There have been rumors too, now and then, that he is planning a brilliant comeback. In 1980 he emerged long enough to produce a mildly successful album for the Ramones. So there were some that night at the Waldorf who wanted to believe that his performance was less pathetic than it appeared. “He was just scared to death, and he had a few drinks to get himself together,” says Darlene Love, whose rich vocals fueled several of Spector’s ’60s classics. “He’s very shy, you know. What he was saying didn’t make any sense, but that’s Phil Spector. It probably wasn’t supposed to.”
So little in the life of Harvey Phillip Spector has made sense. Born in the Bronx, Phil was devastated at the age of 9 when his father, an ironworker, committed suicide. His mother, Bertha, soon moved Phil and his sister to Los Angeles and eked out a living as a seamstress. Phil—according to a classmate, “a nebbish, shy underdog type of guy” at L.A.’s Fairfax High School—found solace in songwriting. One night in his 17th year, he composed the song he felt sure would make him famous, taking its title from his father’s tombstone: “To Know Him Is to Love Him.” “He called me up and sang it to me right over the phone,” recalls Carol Connors, who joined Spector and Marshall Lieb in a group they named the Teddy Bears to record the tune in a two-track studio. It soared to No. 1.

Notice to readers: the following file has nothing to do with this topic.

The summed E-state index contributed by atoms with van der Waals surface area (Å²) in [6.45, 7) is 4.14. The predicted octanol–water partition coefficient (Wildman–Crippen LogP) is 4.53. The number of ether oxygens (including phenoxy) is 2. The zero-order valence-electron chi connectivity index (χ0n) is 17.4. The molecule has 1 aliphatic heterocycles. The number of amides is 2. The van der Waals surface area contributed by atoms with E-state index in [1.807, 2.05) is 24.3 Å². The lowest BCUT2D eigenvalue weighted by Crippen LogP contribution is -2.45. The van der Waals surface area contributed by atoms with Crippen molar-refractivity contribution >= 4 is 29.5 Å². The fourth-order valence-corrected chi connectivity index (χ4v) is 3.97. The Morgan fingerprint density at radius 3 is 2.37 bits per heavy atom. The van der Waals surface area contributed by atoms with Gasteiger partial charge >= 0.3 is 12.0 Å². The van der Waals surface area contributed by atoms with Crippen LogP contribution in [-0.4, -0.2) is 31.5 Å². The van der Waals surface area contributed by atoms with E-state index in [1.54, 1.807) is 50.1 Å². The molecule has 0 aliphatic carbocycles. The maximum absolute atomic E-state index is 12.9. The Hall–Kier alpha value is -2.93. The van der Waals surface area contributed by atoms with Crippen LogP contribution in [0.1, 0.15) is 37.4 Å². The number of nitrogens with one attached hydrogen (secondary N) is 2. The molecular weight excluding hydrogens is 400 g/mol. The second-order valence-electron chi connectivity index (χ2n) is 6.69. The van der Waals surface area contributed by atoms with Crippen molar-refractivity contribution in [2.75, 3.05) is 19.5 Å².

On the strength of that success—and in hopes of escaping his domineering mother—Phil headed for New York. The Teddy Bears fizzled, but the scruffy 19-year-old Spector managed to endear himself to such hit makers as Jerry Leiber and Mike Stoller, and he was soon song-writing among the greats, including Beverly Ross, Jeff Barry and Ellie Greenwich. After “Spanish Harlem,” a Latin-flavored number he co-wrote in 1960, hit the Top 10, Spector found himself, still 19, heading the Artists and Repertoire division of Atlantic Records.